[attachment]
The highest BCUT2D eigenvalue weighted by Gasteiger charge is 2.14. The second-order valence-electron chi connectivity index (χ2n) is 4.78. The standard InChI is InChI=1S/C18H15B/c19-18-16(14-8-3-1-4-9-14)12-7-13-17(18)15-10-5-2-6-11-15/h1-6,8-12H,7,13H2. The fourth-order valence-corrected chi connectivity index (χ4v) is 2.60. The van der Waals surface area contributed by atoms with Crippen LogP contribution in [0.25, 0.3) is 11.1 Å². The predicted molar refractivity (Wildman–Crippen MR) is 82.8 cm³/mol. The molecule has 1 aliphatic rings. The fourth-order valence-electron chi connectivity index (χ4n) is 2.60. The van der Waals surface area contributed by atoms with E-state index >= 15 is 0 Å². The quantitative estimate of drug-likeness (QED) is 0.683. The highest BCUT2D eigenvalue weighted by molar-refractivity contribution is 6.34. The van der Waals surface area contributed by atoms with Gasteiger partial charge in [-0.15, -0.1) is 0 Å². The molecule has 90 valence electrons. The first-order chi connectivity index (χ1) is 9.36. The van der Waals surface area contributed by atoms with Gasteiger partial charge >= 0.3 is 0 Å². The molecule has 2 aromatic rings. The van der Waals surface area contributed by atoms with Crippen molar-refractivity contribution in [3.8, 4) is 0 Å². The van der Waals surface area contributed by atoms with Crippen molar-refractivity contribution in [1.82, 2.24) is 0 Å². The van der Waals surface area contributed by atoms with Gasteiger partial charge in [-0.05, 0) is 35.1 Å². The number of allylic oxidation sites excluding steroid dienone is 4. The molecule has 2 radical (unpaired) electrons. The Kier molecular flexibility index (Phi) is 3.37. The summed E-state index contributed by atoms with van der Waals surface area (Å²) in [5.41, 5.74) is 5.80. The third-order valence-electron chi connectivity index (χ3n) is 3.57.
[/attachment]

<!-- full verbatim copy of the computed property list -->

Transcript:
The highest BCUT2D eigenvalue weighted by Gasteiger charge is 2.14. The second-order valence-electron chi connectivity index (χ2n) is 4.78. The standard InChI is InChI=1S/C18H15B/c19-18-16(14-8-3-1-4-9-14)12-7-13-17(18)15-10-5-2-6-11-15/h1-6,8-12H,7,13H2. The fourth-order valence-corrected chi connectivity index (χ4v) is 2.60. The van der Waals surface area contributed by atoms with Crippen LogP contribution in [0.25, 0.3) is 11.1 Å². The predicted molar refractivity (Wildman–Crippen MR) is 82.8 cm³/mol. The molecule has 1 aliphatic rings. The fourth-order valence-electron chi connectivity index (χ4n) is 2.60. The van der Waals surface area contributed by atoms with E-state index >= 15 is 0 Å². The quantitative estimate of drug-likeness (QED) is 0.683. The highest BCUT2D eigenvalue weighted by molar-refractivity contribution is 6.34. The van der Waals surface area contributed by atoms with Gasteiger partial charge in [-0.15, -0.1) is 0 Å². The molecule has 90 valence electrons. The first-order chi connectivity index (χ1) is 9.36. The van der Waals surface area contributed by atoms with Gasteiger partial charge >= 0.3 is 0 Å². The molecule has 2 aromatic rings. The van der Waals surface area contributed by atoms with Crippen molar-refractivity contribution in [3.8, 4) is 0 Å². The van der Waals surface area contributed by atoms with Crippen molar-refractivity contribution in [1.82, 2.24) is 0 Å². The van der Waals surface area contributed by atoms with Gasteiger partial charge in [-0.05, 0) is 35.1 Å². The number of allylic oxidation sites excluding steroid dienone is 4. The molecule has 2 radical (unpaired) electrons. The Kier molecular flexibility index (Phi) is 3.37. The summed E-state index contributed by atoms with van der Waals surface area (Å²) in [5.41, 5.74) is 5.80. The third-order valence-electron chi connectivity index (χ3n) is 3.57.